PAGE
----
The shapes associated with approach/avoidance words
Velasco C., Salgado-Montejo A., Elliot AJ., Woods AT., Alvarado J., Spence C.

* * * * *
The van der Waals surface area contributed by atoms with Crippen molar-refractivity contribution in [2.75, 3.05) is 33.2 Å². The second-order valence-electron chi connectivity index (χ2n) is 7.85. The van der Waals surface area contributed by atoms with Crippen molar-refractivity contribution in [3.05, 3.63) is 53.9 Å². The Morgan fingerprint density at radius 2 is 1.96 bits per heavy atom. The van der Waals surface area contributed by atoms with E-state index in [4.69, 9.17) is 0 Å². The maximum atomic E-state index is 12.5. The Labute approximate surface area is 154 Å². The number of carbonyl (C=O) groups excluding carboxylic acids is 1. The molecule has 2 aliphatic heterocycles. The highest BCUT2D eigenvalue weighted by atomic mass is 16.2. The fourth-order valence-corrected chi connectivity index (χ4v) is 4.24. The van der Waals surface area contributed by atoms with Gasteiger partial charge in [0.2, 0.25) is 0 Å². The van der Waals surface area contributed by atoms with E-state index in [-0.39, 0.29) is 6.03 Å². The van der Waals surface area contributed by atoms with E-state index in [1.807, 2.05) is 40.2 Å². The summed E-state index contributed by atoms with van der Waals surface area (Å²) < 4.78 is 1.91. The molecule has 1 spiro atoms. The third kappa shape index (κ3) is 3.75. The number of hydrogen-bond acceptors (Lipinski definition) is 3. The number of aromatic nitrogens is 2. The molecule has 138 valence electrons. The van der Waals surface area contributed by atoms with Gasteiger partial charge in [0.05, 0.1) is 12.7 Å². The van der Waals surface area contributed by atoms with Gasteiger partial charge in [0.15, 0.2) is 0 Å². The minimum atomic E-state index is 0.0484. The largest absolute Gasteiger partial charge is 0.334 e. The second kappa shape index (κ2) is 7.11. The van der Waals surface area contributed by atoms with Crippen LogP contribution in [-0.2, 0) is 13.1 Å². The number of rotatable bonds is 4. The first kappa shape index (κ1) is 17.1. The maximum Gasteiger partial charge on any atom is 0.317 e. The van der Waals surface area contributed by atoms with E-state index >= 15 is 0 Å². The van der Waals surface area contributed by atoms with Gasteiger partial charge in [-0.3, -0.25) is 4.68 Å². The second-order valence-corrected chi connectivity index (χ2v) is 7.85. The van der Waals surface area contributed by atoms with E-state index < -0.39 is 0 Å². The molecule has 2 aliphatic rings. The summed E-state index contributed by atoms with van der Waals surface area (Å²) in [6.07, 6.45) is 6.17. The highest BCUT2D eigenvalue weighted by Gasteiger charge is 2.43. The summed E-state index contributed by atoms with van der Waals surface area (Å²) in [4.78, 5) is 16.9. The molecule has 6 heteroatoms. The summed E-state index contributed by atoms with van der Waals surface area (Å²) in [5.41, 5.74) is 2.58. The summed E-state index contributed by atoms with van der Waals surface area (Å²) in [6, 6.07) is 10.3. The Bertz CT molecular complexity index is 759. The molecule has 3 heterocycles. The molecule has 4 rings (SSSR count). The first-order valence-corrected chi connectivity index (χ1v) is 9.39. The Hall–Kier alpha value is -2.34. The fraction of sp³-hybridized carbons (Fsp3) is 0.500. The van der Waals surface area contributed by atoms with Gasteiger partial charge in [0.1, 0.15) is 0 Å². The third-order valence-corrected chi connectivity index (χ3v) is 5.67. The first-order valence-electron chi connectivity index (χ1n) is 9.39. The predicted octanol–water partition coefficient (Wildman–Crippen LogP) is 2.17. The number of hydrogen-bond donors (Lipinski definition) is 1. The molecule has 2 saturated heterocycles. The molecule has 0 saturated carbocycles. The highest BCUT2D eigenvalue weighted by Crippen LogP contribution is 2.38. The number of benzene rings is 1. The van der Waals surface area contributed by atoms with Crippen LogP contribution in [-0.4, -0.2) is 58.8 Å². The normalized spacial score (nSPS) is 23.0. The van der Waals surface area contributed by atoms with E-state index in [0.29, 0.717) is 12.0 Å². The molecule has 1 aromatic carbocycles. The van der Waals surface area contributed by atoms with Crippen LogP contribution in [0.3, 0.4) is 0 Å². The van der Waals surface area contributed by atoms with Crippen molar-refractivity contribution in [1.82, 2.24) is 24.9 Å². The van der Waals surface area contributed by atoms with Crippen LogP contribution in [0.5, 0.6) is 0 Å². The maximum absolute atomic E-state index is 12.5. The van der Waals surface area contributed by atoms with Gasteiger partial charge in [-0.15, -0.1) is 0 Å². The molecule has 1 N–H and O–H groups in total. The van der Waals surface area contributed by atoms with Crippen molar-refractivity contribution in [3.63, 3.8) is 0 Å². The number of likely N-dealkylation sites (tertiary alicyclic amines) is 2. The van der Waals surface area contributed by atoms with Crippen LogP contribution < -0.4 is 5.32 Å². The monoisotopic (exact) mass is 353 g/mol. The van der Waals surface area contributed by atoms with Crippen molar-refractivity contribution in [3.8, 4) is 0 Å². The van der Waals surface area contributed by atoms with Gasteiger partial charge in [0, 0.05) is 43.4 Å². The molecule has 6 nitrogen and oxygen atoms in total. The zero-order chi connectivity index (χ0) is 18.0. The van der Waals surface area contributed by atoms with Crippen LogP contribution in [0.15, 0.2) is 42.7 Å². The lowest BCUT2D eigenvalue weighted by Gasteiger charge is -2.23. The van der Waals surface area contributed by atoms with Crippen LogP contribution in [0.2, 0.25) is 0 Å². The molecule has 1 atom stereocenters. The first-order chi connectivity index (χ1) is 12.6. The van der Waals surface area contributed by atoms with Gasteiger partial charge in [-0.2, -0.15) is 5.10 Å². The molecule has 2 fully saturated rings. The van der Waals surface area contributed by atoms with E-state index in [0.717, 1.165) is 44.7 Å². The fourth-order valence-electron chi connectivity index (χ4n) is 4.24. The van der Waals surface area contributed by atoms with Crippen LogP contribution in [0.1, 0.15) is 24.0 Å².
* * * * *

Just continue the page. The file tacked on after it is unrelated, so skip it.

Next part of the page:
© 2016, Springer Science+Business Media New York. People prefer curved and symmetrical shapes to their angular and asymmetrical counterparts. While it is known that stimulus valence is central to approach and avoidance motivation, the exact nature of the relationship between curvature/symmetry and approach/avoidance motivation still needs to be clarified. Experiment 1 was designed to investigate whether simple shapes are associated with approach and avoidance words. Participants found it easier to match more symmetrical shapes with approach words. In Experiment 2, symmetry was differentially associated with approach words and was rated significantly higher on the approach dimension than asymmetry. Next, we assessed whether object valence and object curvature (Experiment 3) or symmetry (Experiment 4) would lead to different associations to approach and avoidance words. Only object valence had a significant influence on participants’ ratings, with the positively-valenced objects being more closely associated with approach words than their negatively-valenced counterparts. These results highlight the complex relation between visual properties of objects, their valence, and appetitive and aversive categories.